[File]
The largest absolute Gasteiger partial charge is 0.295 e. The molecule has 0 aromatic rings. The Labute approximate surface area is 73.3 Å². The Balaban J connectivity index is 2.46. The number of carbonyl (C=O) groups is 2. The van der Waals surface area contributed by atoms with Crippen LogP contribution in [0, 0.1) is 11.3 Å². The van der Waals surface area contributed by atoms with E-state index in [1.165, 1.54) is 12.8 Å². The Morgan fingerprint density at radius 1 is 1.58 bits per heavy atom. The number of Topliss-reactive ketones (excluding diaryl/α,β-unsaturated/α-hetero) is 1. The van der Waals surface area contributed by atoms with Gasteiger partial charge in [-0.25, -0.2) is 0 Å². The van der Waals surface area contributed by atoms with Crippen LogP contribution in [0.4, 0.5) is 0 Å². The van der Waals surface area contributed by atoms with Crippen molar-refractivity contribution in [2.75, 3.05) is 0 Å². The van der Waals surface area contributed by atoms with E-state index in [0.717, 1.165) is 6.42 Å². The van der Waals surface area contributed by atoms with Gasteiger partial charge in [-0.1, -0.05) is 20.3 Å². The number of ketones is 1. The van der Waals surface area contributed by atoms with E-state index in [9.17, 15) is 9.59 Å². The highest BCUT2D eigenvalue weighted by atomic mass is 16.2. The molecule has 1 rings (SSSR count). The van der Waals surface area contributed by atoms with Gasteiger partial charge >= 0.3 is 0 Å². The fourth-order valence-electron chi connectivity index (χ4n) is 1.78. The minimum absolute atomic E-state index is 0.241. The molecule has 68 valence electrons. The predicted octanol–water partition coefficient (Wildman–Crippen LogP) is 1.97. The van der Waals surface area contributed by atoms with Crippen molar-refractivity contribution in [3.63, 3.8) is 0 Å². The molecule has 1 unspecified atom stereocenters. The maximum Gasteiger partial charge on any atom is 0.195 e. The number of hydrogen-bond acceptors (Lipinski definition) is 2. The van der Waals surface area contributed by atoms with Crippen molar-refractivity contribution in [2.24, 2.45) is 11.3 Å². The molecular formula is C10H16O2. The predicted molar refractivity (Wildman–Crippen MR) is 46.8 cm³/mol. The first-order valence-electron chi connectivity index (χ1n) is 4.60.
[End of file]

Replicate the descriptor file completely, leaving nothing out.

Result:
The largest absolute Gasteiger partial charge is 0.295 e. The molecule has 0 aromatic rings. The Labute approximate surface area is 73.3 Å². The Balaban J connectivity index is 2.46. The number of carbonyl (C=O) groups is 2. The van der Waals surface area contributed by atoms with Crippen LogP contribution in [0, 0.1) is 11.3 Å². The van der Waals surface area contributed by atoms with E-state index in [1.165, 1.54) is 12.8 Å². The Morgan fingerprint density at radius 1 is 1.58 bits per heavy atom. The number of Topliss-reactive ketones (excluding diaryl/α,β-unsaturated/α-hetero) is 1. The van der Waals surface area contributed by atoms with Gasteiger partial charge in [-0.25, -0.2) is 0 Å². The van der Waals surface area contributed by atoms with Crippen LogP contribution in [0.4, 0.5) is 0 Å². The van der Waals surface area contributed by atoms with Crippen molar-refractivity contribution in [2.75, 3.05) is 0 Å². The van der Waals surface area contributed by atoms with E-state index in [0.717, 1.165) is 6.42 Å². The van der Waals surface area contributed by atoms with Gasteiger partial charge in [-0.1, -0.05) is 20.3 Å². The number of ketones is 1. The van der Waals surface area contributed by atoms with E-state index in [9.17, 15) is 9.59 Å². The highest BCUT2D eigenvalue weighted by atomic mass is 16.2. The molecule has 1 rings (SSSR count). The van der Waals surface area contributed by atoms with Gasteiger partial charge >= 0.3 is 0 Å². The fourth-order valence-electron chi connectivity index (χ4n) is 1.78. The minimum absolute atomic E-state index is 0.241. The molecule has 68 valence electrons. The predicted octanol–water partition coefficient (Wildman–Crippen LogP) is 1.97. The van der Waals surface area contributed by atoms with Crippen molar-refractivity contribution in [3.63, 3.8) is 0 Å². The molecule has 1 unspecified atom stereocenters. The maximum Gasteiger partial charge on any atom is 0.195 e. The number of hydrogen-bond acceptors (Lipinski definition) is 2. The van der Waals surface area contributed by atoms with Crippen molar-refractivity contribution in [2.24, 2.45) is 11.3 Å². The molecular formula is C10H16O2. The predicted molar refractivity (Wildman–Crippen MR) is 46.8 cm³/mol. The first-order valence-electron chi connectivity index (χ1n) is 4.60.